Thank you mike.

Sorry for the blurry image ;(. I configured the software for read the analog A0, the output im reading is the last amplifier (from Left to Rigth), that phase agregates a DC necesary for send the signal away of negatives values. I measured other voltages sucesfully with the arduino(For examplo the sources voltages), but reading the output of the opamp is a problem :(. What do you think i can do?, can i use other device that "regulates" the voltage of the arduino? may i "couple the impedances" ?. What do you think? :slight_smile: .

Thank you.


It could be you have some oscillation on the signal which will make the multimeter reading wrong. Have you looked at it on a scope?

Hello mike.

Thank you again :D. Yes, the problem is an oscilation, problably an AC 60 Hz noise comming from the power supllies, maybe. I did this for now, i took a number of measurrements, every 10 miliseconds, then i calculated the mean of these values, the result is the value that my multimeter is matching. Now i have the value in the Arduino :D.

Now i have one question about interrupts, can i do that in this post ?, if yes this is my dude:

I now how to use the attach interrupt function and some limitations that we have in the function called by the interrupt. My dude is ... i will post a little code:

#include <LiquidCrystal.h>
LiquidCrystal lcd(12, 11, 5, 4, 3, 2);
int pin = 13;
volatile int estado = LOW;
void setup()
  pinMode(pin, OUTPUT);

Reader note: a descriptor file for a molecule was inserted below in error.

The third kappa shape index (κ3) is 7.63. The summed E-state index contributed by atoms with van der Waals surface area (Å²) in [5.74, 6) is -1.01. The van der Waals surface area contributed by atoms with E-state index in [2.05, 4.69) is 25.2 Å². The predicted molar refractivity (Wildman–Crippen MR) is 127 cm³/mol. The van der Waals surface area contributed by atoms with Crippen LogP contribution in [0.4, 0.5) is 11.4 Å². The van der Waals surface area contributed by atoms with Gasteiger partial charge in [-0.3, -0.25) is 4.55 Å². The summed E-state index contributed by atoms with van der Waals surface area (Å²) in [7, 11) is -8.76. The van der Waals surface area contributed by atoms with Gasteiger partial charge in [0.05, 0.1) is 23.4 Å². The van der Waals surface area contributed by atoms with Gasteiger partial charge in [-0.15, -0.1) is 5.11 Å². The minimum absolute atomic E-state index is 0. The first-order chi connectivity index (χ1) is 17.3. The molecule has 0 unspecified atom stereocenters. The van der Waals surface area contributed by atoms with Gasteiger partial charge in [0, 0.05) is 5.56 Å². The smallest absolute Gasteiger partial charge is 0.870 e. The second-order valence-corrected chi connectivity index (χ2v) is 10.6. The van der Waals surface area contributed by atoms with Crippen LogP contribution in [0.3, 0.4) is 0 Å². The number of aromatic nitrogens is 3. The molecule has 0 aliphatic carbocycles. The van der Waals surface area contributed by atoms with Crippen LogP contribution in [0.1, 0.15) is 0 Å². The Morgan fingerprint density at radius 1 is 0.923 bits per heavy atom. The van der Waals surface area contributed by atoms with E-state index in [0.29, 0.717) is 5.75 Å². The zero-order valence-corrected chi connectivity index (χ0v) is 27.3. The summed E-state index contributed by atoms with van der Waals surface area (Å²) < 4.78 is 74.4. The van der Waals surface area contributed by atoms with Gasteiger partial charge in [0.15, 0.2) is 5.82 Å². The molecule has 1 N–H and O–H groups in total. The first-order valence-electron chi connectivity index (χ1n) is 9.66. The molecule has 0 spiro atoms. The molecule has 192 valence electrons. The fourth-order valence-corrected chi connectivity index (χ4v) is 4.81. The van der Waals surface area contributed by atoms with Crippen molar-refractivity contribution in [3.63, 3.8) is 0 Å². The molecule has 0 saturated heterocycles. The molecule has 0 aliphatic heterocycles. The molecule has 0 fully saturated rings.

lcd.begin(16, 2);
  attachInterrupt(0, myfunc, LOW);

void loop()
  estado = LOW;
  digitalWrite(pin, estado);

void myfunc()
  estado = HIGH;
  digitalWrite(pin, estado);

I dont know how is the life cycle of the interrput... i mean, i am wondering if the function called by the interrupt acts as a loop function while the "interrupt pin" is low (for my example) or the things in the "interrupt function"(myfunc in my example) are done just one time and the processor "waits" for the "interrupt pin" go to HIGH.

I would fix the op amp properly, an unstable circuit is very bad. Start of by adding decoupling capacitors as close to the op amp as you can get it.

If you trigger an upinterrupt off a level and the level is still low when the interrupt service routine (ISR) finishes then it will be called again. Normally you use the rising or falling edge to trigger the interrupt.


So i made my pH meter sensor and calculated everything. (I got the reading from a voltmeter)
In pH 10 it gives a value of -144.72mV(-0.144.72mV)
In pH 7 it gives a value of 12.48mV(0.01248V)
in pH 4 it gives a value of 169.48mV(0.169V)

I read the tread and the post. You need to re-design the op-amp circuit.

An analog pin received a min voltage of 0 V to max voltage of 5 V. So you need to build a circuit using op-amp to "convert" the input voltage to a proper output voltage.

Let see... let take the extreme values : lower point --> ph 10 = -144.72 mV ---> 0 V
higher point --> ph 1 = 326.68 mV --- > 5 V

Assuming the values ( ph ) are linear, so use the linear formula ==> y = m * x + b

x is the input voltage, y is the output voltage m is a slope. And let figure out a formula using op-amps. Op-amps are Analog Computer. It can multiply a value, add and substract.

So the linear formula is : y = ( 10.60670344 * x ) + 1.53500212

So V out = 10.0607 X V in + 1.535 V The 10.6067 is the Amplification factor.

hello, I am looking for ISFET based ph sensor online, it is not available in local market. please suggest me some sites.